Volume 20, Number 4—April 2014
Pandemic Vibrio parahaemolyticus, Maryland, USA, 2012
Highlight and copy the desired format.
|EID||Haendiges J, Rock M, Myers RA, Brown EW, Evans P, Gonzalez-Escalona N, et al. Pandemic Vibrio parahaemolyticus, Maryland, USA, 2012. Emerg Infect Dis. 2014;20(4):718-720. https://dx.doi.org/10.3201/eid2004.130818|
|AMA||Haendiges J, Rock M, Myers RA, et al. Pandemic Vibrio parahaemolyticus, Maryland, USA, 2012. Emerging Infectious Diseases. 2014;20(4):718-720. doi:10.3201/eid2004.130818.|
|APA||Haendiges, J., Rock, M., Myers, R. A., Brown, E. W., Evans, P., & Gonzalez-Escalona, N. (2014). Pandemic Vibrio parahaemolyticus, Maryland, USA, 2012. Emerging Infectious Diseases, 20(4), 718-720. https://dx.doi.org/10.3201/eid2004.130818.|
To the Editor: Since 1996, an increasing number of infections caused by Vibrio parahaemolyticus strains belonging to a pandemic clonal complex (CC), CC3, typically O3:K6, have been observed worldwide (1–3); most of these strains are sequence type (ST) 3. In the summer of 1998, outbreaks linked to O3:K6 occurred in Galveston Bay, Texas, and Oyster Bay, New York, USA; the illnesses were associated with oyster consumption (4). Strains belonging to CC36 are the leading cause of V. parahaemolyticus infections in the United States. These strains are endemic to the West Coast (2) and have been historically linked to outbreak-associated V. parahaemolyticus infections caused by consumption of raw oysters harvested from the region (5).
In August 2012, a V. parahaemolyticus outbreak involving 6 persons occurred in Maryland, USA. The patients (members of 2 dining parties) had eaten in the same restaurant on the same day; raw and cooked seafood was served at the restaurant. Party A comprised 4 diners, of whom 2 had laboratory-confirmed illness and 2 were probable case-patients. Party B comprised 2 diners, of whom 1 had laboratory-confirmed illness and 1 was a probable case-patient. Probable case-patients were epidemiologically linked to confirmed case-patients, but V. parahaemolyticus was not detected in their stool samples. The epidemiologic investigation did not conclusively identify the specific food responsible for the outbreak. The affected diners had not eaten oysters, lobster, or mussels, but they had eaten cooked clams, fish, crab, and shrimp. Because the patients had not eaten oysters, a traceback investigation was not conducted. The outbreak possibly was caused by cross-contamination during food preparation. No other cases were reported from this restaurant or the surrounding area.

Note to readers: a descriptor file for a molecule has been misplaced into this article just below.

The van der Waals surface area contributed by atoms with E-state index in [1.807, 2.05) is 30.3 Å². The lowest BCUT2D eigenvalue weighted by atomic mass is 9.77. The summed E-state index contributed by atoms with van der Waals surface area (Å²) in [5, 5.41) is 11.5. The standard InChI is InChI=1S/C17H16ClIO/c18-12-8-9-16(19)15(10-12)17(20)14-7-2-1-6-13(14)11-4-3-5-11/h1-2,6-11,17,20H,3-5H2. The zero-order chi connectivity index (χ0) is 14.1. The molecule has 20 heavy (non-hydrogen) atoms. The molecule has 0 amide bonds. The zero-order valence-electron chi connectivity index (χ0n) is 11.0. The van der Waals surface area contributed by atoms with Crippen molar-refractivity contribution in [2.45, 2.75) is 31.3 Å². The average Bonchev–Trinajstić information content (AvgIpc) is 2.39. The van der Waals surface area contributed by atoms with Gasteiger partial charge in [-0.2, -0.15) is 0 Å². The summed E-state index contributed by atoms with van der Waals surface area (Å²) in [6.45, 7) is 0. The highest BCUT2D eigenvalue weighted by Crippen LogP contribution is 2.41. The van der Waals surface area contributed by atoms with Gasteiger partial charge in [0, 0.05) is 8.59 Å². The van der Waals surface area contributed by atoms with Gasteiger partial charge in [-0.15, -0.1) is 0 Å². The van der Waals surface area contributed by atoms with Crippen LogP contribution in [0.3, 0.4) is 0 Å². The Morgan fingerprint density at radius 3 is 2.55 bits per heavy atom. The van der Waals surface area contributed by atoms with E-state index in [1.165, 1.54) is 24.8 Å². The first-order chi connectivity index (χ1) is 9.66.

V. parahaemolyticus was isolated from stool samples of 3 of the patients. The isolates were characterized by real-time PCR for virulence-related genes (tdh and trh). All 3 isolates were tdh positive and lacked the trh gene. Pulsed-field gel electrophoresis (PFGE) was run, using Sfil and Notl; the resulting K16S12.0138 (Sfil) and K16N11.0143 (Notl) patterns were indistinguishable. The PFGE pattern combination was queried against combination entries made in PulseNet (www.cdc.gov/pulsenet/) during February 4, 2010–April 16, 2013, and found to be indistinguishable from other clinical entries (Technical Appendix 1 [PDF - 29 KB - 1 page], Table). This PFGE pattern combination has been seen 25 times; all patterns were for strains from humans (N. Facundo, pers. comm.). In 2012, this PFGE pattern combination was observed in 3 US states—California (6 cases), Arizona (6 cases), and Texas (5 cases)—but those isolates were not further tested (S.G. Stroika, pers. comm.), suggesting that other cases of pandemic V. parahaemolyticus infections have occurred in the United States but were not identified as being caused by pandemic clones.
The whole genomes of the 3 Maryland strains were sequenced by using the Ion Torrent personal genome machine (Life Technologies, Grand Island, NY, USA); in silico multilocus sequence typing (MLST) (2) showed that the isolates were all ST3, the most common ST belonging to CC3. Bioinformatic analysis of the whole genomes was conducted with the Bacterial Isolate Genome Sequence Database (6) genome comparator tool available within the V. parahaemolyticus MLST database (http://pubmlst.org/vparahaemolyticus) (7,8). Results confirmed that these outbreak isolates were linked to the O3:K6 pandemic clone of V. parahaemolyticus (Figure). We identified 2,613 variable loci in this analysis by using as reference genome the prototype pandemic V. parahaemolyticus clonal strain RIMD221633 (available from GenBank, www.ncbi.nlm.nih.gov/genome/?term=vibrioparahaemolyticus) (10). Differences in variable loci and the absence of certain genes indicated that, although indistinguishable by MLST and PFGE, these strains are easily differentiated from RIMD2210633 (Technical Appendix 1 [PDF - 29 KB - 1 page]). The draft genome sequences for the 3 strains are available at the V. parahaemolyticus MLST database (identification nos. 1187 [Vp16MD], 1188 [Vp17MD], and 1189 [Vp18MD]).